top of page


how my journey lead me to helping others

I went back to graduate school to study counseling because my patients at a Vanderbilt Medical Center research lab needed more emotional support than our team could provide. Their courage inspired me and pulled at my longing to go deeper in my work.  I wanted to know more about the connection between physical healing, trauma, memory, and the brain.

I enjoy helping individuals learn to navigate their lives more authentically with increasing ease and contentment.

It never occurred to me to consider what I wanted when I chose my college major.  Our country was in a difficult recession and good jobs were scarce so I asked, “Who’s getting hired?” and majored in Finance. I began my career as a commercial lender with a regional bank. I graduated from a management training program and eventually managed a loan portfolio in the Service Industries sector. My clients were restaurant owners, reinsurance companies, independently owned radio stations, and mining companies. I learned that I do not have the heart to close down a third-generation family business without a fight in loan review committee and many tears behind my office door. It was the people and our relationship that I valued most. I took this new understanding of my values, combined it with my love of running and changed direction. Simultaneously a health crisis rocked my world in 1988 and urged me onto a contemplative path for my spiritual and soul work. I began practicing yoga, centering prayer, body prayer, and mindful meditation receiving guidance through psychotherapy, trainings, workshops, and retreats.

With deep gratitude for all that I’d learned and for the people who had encouraged and mentored me, I left the bank and earned a graduate degree from Vanderbilt University in Exercise Physiology, Nutrition Education, and Wellness Programming. This step opened doors for me to work in cardiac rehabilitation and metabolic research labs at Vanderbilt Medical Center, manage wellness programs at Saturn Corporation, and teach Vanderbilt undergraduate students.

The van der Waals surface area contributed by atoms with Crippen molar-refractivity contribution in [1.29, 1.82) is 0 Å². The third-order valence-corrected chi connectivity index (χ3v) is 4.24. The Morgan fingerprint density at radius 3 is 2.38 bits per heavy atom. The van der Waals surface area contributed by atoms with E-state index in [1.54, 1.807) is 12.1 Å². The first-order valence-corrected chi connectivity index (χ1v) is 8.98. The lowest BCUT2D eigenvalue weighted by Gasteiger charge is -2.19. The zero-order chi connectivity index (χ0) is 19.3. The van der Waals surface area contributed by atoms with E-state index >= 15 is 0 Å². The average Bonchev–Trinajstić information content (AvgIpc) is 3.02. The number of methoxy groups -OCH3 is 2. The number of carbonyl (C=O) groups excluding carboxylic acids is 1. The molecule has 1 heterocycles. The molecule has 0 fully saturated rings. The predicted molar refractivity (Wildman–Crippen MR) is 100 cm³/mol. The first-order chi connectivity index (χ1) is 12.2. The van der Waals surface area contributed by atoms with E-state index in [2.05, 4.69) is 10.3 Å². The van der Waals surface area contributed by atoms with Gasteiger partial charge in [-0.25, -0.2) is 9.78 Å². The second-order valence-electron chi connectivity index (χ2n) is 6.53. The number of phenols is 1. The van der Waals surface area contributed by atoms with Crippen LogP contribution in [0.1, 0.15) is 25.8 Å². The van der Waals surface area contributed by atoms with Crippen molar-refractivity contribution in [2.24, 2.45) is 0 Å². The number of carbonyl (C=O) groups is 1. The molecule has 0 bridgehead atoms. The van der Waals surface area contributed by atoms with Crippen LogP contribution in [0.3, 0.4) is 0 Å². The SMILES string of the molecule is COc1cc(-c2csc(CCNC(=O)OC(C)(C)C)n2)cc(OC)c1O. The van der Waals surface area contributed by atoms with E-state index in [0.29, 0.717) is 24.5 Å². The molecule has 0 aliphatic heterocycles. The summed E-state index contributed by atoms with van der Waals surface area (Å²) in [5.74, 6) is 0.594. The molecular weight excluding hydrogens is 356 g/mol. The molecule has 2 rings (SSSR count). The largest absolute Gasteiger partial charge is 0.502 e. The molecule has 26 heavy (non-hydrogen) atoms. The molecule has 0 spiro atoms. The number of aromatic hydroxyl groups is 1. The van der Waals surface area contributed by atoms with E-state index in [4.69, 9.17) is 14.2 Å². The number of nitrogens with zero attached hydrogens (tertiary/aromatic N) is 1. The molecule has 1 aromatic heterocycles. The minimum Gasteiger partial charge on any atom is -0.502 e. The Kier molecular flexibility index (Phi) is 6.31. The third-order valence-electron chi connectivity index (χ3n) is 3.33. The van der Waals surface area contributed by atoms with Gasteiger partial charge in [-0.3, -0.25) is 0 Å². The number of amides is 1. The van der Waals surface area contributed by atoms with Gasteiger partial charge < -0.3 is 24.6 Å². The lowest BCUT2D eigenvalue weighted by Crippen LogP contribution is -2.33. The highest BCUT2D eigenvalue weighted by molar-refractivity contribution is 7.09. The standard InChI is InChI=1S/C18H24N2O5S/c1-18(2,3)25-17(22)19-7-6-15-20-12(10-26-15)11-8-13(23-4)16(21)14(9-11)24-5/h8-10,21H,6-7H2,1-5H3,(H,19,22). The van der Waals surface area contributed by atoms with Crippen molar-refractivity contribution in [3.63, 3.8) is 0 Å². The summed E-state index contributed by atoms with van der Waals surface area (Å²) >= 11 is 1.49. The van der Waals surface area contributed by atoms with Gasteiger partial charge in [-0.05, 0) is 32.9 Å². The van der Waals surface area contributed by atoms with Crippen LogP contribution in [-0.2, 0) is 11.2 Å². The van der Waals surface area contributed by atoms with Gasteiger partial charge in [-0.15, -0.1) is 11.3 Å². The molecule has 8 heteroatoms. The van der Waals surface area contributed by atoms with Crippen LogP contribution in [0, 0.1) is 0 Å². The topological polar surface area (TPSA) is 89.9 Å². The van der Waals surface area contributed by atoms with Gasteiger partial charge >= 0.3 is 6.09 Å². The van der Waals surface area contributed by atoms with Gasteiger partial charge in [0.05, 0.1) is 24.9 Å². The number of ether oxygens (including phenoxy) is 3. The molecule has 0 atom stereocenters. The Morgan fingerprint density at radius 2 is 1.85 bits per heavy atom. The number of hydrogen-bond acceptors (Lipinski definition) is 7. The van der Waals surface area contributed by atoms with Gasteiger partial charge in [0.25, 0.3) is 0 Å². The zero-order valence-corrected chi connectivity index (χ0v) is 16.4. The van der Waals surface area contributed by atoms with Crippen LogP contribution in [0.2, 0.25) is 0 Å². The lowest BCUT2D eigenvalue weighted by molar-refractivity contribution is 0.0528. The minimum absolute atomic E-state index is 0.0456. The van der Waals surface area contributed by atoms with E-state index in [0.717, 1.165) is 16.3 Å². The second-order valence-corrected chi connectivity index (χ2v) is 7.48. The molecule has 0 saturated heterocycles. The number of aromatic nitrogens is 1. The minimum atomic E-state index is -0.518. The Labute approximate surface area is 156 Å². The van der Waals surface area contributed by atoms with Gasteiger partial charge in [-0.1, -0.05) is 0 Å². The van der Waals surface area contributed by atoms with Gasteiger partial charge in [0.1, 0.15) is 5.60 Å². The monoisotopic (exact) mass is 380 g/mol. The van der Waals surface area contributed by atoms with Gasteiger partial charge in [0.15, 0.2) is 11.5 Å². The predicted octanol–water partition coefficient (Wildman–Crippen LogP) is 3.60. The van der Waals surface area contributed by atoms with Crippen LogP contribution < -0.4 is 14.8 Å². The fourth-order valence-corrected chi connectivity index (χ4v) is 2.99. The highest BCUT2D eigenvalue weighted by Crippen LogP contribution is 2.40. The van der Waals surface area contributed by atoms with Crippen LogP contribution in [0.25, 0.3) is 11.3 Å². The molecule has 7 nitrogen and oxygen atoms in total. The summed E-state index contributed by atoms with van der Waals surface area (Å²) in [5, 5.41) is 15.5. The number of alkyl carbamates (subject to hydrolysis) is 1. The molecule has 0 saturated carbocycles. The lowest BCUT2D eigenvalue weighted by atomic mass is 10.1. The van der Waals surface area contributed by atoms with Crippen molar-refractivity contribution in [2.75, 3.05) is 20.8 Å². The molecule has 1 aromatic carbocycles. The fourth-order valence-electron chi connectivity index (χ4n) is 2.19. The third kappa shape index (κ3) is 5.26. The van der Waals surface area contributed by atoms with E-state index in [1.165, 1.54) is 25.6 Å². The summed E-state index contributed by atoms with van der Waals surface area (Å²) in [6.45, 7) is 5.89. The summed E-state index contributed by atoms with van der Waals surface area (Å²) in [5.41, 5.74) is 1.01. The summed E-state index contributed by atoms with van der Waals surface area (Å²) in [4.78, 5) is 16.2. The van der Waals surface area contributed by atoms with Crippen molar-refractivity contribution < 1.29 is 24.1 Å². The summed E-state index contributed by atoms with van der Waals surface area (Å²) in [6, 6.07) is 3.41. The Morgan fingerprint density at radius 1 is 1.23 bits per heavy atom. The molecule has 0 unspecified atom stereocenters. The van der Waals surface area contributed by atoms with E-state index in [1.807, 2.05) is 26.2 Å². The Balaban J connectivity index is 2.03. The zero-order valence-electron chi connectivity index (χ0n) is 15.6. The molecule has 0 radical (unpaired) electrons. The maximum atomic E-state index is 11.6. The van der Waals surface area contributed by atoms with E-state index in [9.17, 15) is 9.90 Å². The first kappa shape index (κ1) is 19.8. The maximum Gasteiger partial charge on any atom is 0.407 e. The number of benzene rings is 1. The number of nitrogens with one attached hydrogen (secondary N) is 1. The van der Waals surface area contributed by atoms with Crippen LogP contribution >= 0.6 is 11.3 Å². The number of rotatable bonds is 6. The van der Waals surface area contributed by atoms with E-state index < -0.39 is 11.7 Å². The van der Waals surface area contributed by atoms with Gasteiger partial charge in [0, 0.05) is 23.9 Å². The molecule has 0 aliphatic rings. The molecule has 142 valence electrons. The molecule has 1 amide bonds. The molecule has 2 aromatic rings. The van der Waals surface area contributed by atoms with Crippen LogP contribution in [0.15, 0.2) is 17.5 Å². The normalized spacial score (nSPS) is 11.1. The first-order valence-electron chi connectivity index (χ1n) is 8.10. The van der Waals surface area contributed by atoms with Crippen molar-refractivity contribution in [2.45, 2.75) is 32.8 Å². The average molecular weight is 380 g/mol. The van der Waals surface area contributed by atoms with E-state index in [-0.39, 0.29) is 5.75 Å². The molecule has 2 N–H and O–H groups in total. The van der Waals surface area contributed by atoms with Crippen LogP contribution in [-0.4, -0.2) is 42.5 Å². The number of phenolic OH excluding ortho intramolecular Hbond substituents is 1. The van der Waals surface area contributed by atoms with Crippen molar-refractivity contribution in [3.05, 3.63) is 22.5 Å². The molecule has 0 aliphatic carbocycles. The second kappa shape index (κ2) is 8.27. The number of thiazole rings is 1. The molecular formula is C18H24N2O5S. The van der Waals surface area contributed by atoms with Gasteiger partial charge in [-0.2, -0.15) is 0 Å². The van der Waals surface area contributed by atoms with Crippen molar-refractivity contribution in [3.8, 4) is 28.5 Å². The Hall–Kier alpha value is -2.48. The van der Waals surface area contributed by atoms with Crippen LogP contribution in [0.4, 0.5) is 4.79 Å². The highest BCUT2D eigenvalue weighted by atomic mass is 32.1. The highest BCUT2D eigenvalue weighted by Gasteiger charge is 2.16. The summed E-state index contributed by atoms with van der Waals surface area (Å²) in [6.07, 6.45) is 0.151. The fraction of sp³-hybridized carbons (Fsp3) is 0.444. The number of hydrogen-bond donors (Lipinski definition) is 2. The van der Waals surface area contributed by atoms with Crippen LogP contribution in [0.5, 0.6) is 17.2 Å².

My life took another turn in a metabolic research lab at Vanderbilt Medical Center. I enjoyed teaching nutrition and exercise sessions, but I became frustrated by our team's failure to emotionally support our patients. Several clients recalled suppressed traumatic memories as they lost weight. This was a difficult but exciting breakthrough that exposed one of the possible explanations for their unsuccessful attempts to lose weight in the past!  The psychologist who joined our team could not connect emotionally with our patients. It was agony for me to see my patients being left emotionally as they become more vulnerable and open to deeper healing. Our patients were dangerously over weight with high risk medical conditions.  Weight loss was essential for their health and longevity. The doctors and researchers I worked with were warm, compassionate people. We all sincerely cared about our patients, but our patients needed more. 

I met with professors from the Human Development Counseling Department at Vanderbilt to learn more about trauma work and got hooked by their passion to support and gently pace healing and personal growth. They offered me a graduate assistantship to continue teaching and study in their program. I gratefully jumped at the opportunity. To support myself through graduate school I worked as a professional trainer and consultant helping companies increase productivity and enhance employee health and happiness. My clients included Miller Brewing Company, Pennsylvania Power and Light, Saturn Corporation, Focus Healthcare, Sumitomo Electric Wiring, etc. I earned a second master’s degree and began offering career counseling sessions, workshops and executive coaching at a local nonprofit. I began a small private practice and continued learning more about the brain, trauma, and memory.

In 2003 a former client returned to therapy and told me about her remarkable healing with EMDR, Eye Movement Desensitization Reprocessing therapy. EMDR is a bilateral stimulation therapy that allows the brain to naturally rewire to reprocess trauma. I experienced EMDR as a client and then began my clinical training in 2004. I practiced as an EMDR therapist until I attended an advanced training with David Grand, PhD, at an EMDR conference and learned about a more effective bilateral therapy called Brain Spotting. I have been using Brain Spotting Therapy in my practice since 2010 to reprocess trauma, enhance performance, treat anxiety, depression, chronic pain, and rewire blocks or loops that shut down creativity and fuel harmful habits and addictions.  

My clients have included:

bottom of page